The government is the largest employer in Liberia, but it is a sad truth of Liberia's decimated economy that there is little formal employment. In 1999, estimates indicated that large-scale agriculture engaged 8 percent of the labor force, industry 8 percent, and services 22 percent, with the remaining 62 percent of the working population engaged in small-scale, family, mostly subsistence, agriculture. However, it was also estimated that 70 percent of the country's workforce was unemployed. Clearly, the majority of the population of Liberia works outside the formal economy, most likely in subsistence agriculture, bartering , illegal mining, and other informal economy activities.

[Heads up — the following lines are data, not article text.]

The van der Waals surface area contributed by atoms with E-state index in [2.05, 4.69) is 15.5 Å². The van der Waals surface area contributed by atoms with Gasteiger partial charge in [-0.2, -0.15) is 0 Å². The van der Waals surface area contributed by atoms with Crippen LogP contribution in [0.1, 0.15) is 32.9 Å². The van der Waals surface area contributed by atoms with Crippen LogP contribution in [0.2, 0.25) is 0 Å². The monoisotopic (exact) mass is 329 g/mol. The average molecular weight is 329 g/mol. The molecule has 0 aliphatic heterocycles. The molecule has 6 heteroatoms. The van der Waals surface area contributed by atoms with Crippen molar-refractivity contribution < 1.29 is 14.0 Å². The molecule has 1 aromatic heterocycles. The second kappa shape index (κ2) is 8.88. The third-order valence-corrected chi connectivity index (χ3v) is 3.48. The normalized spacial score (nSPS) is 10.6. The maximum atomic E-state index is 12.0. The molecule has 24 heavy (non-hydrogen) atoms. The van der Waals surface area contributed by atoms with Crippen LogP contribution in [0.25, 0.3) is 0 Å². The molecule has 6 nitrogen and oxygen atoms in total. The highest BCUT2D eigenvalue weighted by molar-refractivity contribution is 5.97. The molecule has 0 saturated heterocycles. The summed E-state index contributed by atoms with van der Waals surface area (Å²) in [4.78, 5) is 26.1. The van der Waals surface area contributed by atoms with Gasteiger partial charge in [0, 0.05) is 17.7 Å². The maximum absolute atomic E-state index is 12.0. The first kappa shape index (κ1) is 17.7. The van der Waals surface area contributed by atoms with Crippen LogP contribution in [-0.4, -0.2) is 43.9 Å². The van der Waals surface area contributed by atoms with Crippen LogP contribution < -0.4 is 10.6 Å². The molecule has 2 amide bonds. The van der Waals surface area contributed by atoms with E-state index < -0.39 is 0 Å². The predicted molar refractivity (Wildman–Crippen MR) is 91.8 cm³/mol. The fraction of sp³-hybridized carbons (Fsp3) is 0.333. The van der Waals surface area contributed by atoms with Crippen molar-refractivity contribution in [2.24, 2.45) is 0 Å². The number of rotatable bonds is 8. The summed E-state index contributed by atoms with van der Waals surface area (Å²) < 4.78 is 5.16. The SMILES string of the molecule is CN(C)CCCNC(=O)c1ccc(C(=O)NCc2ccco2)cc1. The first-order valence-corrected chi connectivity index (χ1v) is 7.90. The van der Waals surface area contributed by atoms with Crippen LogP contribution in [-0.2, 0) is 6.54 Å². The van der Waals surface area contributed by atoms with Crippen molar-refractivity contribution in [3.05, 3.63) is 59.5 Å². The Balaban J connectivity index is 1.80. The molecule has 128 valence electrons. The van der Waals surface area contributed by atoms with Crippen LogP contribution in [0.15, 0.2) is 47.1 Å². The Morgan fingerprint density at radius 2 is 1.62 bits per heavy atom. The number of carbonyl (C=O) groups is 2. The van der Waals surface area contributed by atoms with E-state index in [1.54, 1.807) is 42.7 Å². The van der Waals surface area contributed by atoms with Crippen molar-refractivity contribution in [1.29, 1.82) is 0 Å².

What little legislation there is for the protection of workers is often ignored. The civil war in Liberia has seen a collapse in government services, and regulation of employment conditions is not seen as a priority by the government. There is no minimum wage, and children are often made to work in agriculture on small family farms from the age of 5 upwards, contributing to low attendance figures at schools. Slavery is officially banned in Liberia, but the civil war has produced a situation where it has been possible for people to be intimidated or coerced into working without any payment or the right to leave. Recent regimes in Liberia have given international observers great cause for concern over human rights, particularly over employment conditions and the plight of children.